5 Questions with mono

Minneapolis design firm mono doesn’t have a promo budget, nor does it actively tout its credentials. But its killer apps and other online toys have turned heads ’round the world.


In the September 2010  issue of HOW magazine, creative firm mono shares their story of how one holiday e-greeting called monoface was originally meant for about 250 friends and contacts. But, this online version of Mr. Potato head quickly spiraled into a worldwide viral hit. Since, the firm has churned out several other favorites, including the Younicorn app and Monoclops, similar in popularity to the original accidental promotion.

Read the complete story in HOW. Meanwhile, check out 5 questions with mono’s creative co-chair and founder Chris Lange.

HOW: Any advice for job seekers looking to promote their talents to a studio like yours?

Chris:
Michael Hart and I have worked together for 15 years at various agencies and have always sold ourselves as a package deal. Earlier in our careers, we found it worthwhile to look for jobs as a team because we work so well together. We had separate resumes, but our portfolio of work was the same, so it made sense. Now that I’m a business owner myself and am responsible for recruiting people, I see the value of having a known package that can hit the ground running.

HOW: Who does self-promotion the best?

Chris: Bruce Mao wrote the ultimate self-promo piece, Massive Change, a book about beliefs in design and change. The other classic image that comes to mind is Stefan Sagmeister with the AIGA poster scratched into his flesh. It’s iconic and it’s all him. What I also find interesting about him, is that he takes a sabbatical every seven years. He takes a year off to go explore something different.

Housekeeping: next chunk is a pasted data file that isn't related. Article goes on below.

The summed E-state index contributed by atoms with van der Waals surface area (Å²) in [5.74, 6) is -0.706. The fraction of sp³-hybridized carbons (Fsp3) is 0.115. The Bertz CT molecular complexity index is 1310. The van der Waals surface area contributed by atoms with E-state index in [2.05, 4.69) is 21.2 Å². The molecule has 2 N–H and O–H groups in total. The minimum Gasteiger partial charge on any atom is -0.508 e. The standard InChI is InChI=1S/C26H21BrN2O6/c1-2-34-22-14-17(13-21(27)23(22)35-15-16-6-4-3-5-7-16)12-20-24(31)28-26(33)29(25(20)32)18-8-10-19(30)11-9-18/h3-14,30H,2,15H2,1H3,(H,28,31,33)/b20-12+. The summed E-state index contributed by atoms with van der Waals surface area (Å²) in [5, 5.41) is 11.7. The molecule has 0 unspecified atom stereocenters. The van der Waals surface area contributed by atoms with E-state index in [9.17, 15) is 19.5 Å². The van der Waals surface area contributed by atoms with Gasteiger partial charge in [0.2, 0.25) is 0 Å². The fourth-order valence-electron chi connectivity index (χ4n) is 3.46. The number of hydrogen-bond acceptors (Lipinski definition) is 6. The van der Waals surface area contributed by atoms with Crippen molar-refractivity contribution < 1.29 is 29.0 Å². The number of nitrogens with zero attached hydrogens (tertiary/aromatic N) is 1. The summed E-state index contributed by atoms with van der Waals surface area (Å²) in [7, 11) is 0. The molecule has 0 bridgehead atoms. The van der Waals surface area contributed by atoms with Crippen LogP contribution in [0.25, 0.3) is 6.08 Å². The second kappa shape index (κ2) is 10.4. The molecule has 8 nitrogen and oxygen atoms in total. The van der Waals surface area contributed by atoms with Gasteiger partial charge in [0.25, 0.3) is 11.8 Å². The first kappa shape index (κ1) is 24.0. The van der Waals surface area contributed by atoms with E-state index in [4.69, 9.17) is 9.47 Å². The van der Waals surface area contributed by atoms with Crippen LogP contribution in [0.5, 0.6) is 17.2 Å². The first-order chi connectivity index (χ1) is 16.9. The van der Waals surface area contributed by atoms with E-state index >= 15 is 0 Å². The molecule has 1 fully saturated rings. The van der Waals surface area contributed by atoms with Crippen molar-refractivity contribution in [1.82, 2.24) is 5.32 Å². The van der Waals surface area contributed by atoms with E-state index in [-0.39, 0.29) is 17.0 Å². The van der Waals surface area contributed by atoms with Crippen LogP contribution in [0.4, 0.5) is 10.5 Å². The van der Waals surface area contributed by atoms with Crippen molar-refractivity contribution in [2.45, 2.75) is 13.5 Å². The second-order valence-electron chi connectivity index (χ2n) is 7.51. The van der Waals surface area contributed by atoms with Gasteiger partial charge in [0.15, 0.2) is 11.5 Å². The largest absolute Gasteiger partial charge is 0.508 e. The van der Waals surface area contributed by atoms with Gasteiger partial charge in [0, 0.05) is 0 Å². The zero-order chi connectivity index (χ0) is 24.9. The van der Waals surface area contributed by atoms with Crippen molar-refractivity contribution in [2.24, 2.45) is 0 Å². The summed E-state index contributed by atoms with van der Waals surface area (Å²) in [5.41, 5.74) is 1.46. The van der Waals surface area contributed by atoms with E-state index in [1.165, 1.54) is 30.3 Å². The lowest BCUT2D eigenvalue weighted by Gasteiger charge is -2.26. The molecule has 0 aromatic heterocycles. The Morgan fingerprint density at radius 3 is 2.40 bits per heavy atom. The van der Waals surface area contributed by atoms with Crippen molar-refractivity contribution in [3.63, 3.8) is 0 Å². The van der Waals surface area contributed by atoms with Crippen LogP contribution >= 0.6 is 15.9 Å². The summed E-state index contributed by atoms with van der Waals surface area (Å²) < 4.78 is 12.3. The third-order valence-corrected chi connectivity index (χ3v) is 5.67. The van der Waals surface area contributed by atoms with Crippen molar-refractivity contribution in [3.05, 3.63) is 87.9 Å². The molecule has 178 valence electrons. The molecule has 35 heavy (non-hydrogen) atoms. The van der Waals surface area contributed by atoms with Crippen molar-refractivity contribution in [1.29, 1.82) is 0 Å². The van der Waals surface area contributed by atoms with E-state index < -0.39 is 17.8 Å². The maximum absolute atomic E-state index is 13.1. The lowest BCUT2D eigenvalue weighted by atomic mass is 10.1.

HOW: Does a good promo have a shelf life?

Chris: Not if it’s good work. Early on, we printed up some small case studies and sent to potential clients we felt were like-minded. One piece collected dust for two years on someone’s credenza at Herman Miller and then they finally called. You can’t expect instant results from these things. Sometimes it takes years. We’re not sure what will happen with Younicorn, but it’s not like unicorns have an expiration date.

HOW: Does social media come with new rules?

Chris: Once there were three TV networks and a handful of radio stations, but those days of having a captive audience are over. Now you have to be much more targeted. You have to create a filter that allows people to be in the right mindset or the right place to react the way you want them to. Think about what you want out of it and what your audience wants. If you haven’t thought those two things through, don’t hit the send button.

HOW: Have you ever turned down a big client?

Chris: MTV called after we did monoface, wanting us to do something similar for them. We told them we’d be happy to help them figure out the best way to achieve their goals. But they were set on doing this face thing.  We didn’t take the job.

Jenny Sullivan is a writer in Washington, DC. jennyssullivan@verizon.net

 


 

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